Miller sat out most of his sophomore season following back surgery, and last year he missed nine games because of a stress fracture in his left fibula. This season for about six weeks in December and January, Miller practiced on a limited basis because of fluid buildup in the same leg. Miller didn't miss a game, though, and has excelled at point guard. He leads the league in assist-to-turnover ratio (2.6 to 1) while making 38.6% of his three-point shots. "Our young guys have really fed off Anthony and Archie's poise," Sendek says.
The N.C. State program has been devoid of confidence and poise in the last few years, which is why its 67-66 win at Houston on Dec. 23 might have been even more significant than its 14-point road win against then No. 9 Syracuse 15 days earlier. Echoing the classic 1983 NCAA championship game between the two teams, the Wolfpack defeated the Cougars on a buzzer-beating 25-foot heave from sophomore forward Marcus Melvin. "It was such a relief when that shot went in," Grundy says. "After all we've been through, it was great to finally get a break."
Davis Is One Wild Cowboy
Wyoming forward Josh Davis says he likes to keep people guessing. So once in a while he'll reach for the small bottle of nail polish he keeps in his locker and paint a few of his fingernails black. "There's no meaning behind it; I just like to see people's reactions," says Davis, a 6'8", 235-pound senior who was player of the year in the Mountain West Conference last season. "Maybe that's why I'm a psychology major."
A part-time bass guitarist for a rock band, Davis is helping the Cowboys make some noise of their own. Last week Wyoming earned its biggest win in more than a decade when it snapped Utah's 48-game home conference winning streak and tied the Utes for first place in the conference with a 54-46 victory. The Cowboys are 16-5 (7-1 in the Mountain West), and their first NCAA tournament bid in 14 years could be within reach of those painted fingertips. "Josh has done so much to get us back in the national spotlight," says Wyoming coach Steve McClain, who in years past has sometimes had to get after Davis to be more consistent. "I know he wants to finish the season right."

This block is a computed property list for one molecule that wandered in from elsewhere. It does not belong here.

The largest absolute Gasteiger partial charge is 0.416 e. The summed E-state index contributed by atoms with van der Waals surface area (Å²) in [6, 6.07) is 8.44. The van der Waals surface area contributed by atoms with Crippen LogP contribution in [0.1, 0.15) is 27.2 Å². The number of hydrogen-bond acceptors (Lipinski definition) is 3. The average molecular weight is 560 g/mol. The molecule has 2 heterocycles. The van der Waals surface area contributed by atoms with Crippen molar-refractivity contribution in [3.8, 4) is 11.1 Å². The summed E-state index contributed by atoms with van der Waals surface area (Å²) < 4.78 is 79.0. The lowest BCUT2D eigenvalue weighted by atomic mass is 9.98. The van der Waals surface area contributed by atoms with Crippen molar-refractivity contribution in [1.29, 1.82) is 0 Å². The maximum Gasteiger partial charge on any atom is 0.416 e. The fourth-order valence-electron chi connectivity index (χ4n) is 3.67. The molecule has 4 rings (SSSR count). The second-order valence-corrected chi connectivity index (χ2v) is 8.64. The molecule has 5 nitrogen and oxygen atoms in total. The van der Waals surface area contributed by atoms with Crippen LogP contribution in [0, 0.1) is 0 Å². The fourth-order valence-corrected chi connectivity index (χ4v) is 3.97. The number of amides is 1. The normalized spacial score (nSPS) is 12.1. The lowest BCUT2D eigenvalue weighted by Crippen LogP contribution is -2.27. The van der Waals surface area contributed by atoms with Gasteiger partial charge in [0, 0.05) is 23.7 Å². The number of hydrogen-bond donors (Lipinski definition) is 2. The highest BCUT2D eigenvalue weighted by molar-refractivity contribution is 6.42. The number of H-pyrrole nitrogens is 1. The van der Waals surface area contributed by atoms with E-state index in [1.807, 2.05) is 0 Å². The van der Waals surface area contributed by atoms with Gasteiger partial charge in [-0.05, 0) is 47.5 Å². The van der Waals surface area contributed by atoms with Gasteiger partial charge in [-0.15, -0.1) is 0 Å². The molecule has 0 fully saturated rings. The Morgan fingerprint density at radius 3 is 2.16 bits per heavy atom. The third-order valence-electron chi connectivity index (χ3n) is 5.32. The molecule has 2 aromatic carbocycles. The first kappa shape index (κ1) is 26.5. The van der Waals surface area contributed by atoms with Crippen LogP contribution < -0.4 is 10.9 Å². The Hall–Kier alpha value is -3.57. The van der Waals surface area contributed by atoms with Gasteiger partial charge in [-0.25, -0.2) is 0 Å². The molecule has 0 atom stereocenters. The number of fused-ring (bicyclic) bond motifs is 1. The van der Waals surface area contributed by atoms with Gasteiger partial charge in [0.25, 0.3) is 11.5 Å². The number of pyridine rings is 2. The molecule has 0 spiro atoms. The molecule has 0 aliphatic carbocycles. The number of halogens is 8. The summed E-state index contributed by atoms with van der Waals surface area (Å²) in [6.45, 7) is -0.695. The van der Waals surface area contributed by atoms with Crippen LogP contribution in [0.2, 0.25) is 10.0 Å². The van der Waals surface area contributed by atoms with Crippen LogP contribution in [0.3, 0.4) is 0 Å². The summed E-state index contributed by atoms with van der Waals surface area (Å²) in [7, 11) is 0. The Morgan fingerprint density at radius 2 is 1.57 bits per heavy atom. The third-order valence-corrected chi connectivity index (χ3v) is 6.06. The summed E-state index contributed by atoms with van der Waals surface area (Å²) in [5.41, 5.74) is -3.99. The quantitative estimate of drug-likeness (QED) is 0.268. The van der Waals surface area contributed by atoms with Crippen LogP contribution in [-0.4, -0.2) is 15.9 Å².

Basketball had never been a priority for Davis until the summer before his senior year at Salem (Ore.) Academy, when he caught the eye of a few recruiters while playing in AAU tournaments in Colorado Springs and Las Vegas. Before that Davis had been trying to decide between two small colleges in Oregon. He was all-state in basketball and baseball in high school, and as a kid he played soccer and gymnastics and swam. ("I liked wearing purple Speedos," he says.) Davis even took ballet lessons when he was five or so, which he credits for helping him stay coordinated as he grew.
Davis's willingness to try new things enabled McClain to play him at small forward last season, and Davis responded by averaging 13.5 points and 9.4 rebounds. Now that the Cowboys have improved depth (eight players are averaging at least 10 minutes a game) and talent (six are scoring at least 8.9 points a game), Davis is back at power forward, and while he's scoring fewer points (12.8 a game), he's shooting better (54.3%, sixth best in the league). More important, says junior forward Marcus Bailey, "he's taken on much more of a leadership role than in the past. He knows he's the man on this team."
Davis overstepped his authority, however, when he got into a shouting match with Cowboys graduate assistant Steve Gosar after Wyoming's three-point loss at Boise State on Dec. 12. McClain met with Davis for nearly two hours that night in McClain's hotel room, where they talked more about Davis's attitude coming into the game than about his loss of composure afterward. "Coach told me I was being soft, and he was right," Davis says. "I play much better when I'm pissed off. This is my last season, so from here on out I'm going into every game believing I'm the best player on the court."
Teams Working Overtime
Basketball fans got a bonanza of bonus time last Saturday. Besides Notre Dame's 116-111 four-overtime win over Georgetown, which produced the highest-scoring game in Big East history, Jacksonville needed three extra sessions to edge Jacksonville State 100-98, and Cal beat Oregon 107-103 in double overtime. Five other games went to a single overtime....